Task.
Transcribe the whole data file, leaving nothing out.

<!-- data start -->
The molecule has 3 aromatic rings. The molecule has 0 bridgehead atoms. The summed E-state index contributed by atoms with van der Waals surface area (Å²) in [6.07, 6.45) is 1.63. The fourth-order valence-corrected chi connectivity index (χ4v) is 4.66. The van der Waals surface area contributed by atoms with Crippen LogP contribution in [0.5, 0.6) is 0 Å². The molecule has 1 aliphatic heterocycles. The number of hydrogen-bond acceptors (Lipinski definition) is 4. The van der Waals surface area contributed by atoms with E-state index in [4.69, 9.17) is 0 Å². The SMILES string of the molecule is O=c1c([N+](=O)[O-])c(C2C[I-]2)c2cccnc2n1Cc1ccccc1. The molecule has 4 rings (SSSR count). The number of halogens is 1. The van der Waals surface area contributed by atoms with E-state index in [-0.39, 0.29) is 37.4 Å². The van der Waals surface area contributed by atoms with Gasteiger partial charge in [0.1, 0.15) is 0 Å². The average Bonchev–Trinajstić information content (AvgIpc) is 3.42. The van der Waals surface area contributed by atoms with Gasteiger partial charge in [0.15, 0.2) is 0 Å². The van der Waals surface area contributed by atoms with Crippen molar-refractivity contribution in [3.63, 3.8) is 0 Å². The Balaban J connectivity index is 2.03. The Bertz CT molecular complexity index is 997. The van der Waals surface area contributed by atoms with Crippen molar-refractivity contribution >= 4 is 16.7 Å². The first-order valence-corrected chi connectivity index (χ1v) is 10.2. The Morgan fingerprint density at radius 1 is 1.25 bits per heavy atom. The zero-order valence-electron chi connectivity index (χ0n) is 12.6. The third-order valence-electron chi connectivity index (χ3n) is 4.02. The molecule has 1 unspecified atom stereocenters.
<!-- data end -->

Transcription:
The molecule has 3 aromatic rings. The molecule has 0 bridgehead atoms. The summed E-state index contributed by atoms with van der Waals surface area (Å²) in [6.07, 6.45) is 1.63. The fourth-order valence-corrected chi connectivity index (χ4v) is 4.66. The van der Waals surface area contributed by atoms with Crippen LogP contribution in [0.5, 0.6) is 0 Å². The molecule has 1 aliphatic heterocycles. The number of hydrogen-bond acceptors (Lipinski definition) is 4. The van der Waals surface area contributed by atoms with E-state index in [4.69, 9.17) is 0 Å². The SMILES string of the molecule is O=c1c([N+](=O)[O-])c(C2C[I-]2)c2cccnc2n1Cc1ccccc1. The molecule has 4 rings (SSSR count). The number of halogens is 1. The van der Waals surface area contributed by atoms with E-state index in [-0.39, 0.29) is 37.4 Å². The van der Waals surface area contributed by atoms with Gasteiger partial charge in [0.1, 0.15) is 0 Å². The average Bonchev–Trinajstić information content (AvgIpc) is 3.42. The van der Waals surface area contributed by atoms with Gasteiger partial charge in [0.15, 0.2) is 0 Å². The van der Waals surface area contributed by atoms with Crippen molar-refractivity contribution in [3.63, 3.8) is 0 Å². The Balaban J connectivity index is 2.03. The Bertz CT molecular complexity index is 997. The van der Waals surface area contributed by atoms with Crippen molar-refractivity contribution >= 4 is 16.7 Å². The first-order valence-corrected chi connectivity index (χ1v) is 10.2. The Morgan fingerprint density at radius 1 is 1.25 bits per heavy atom. The zero-order valence-electron chi connectivity index (χ0n) is 12.6. The third-order valence-electron chi connectivity index (χ3n) is 4.02. The molecule has 1 unspecified atom stereocenters.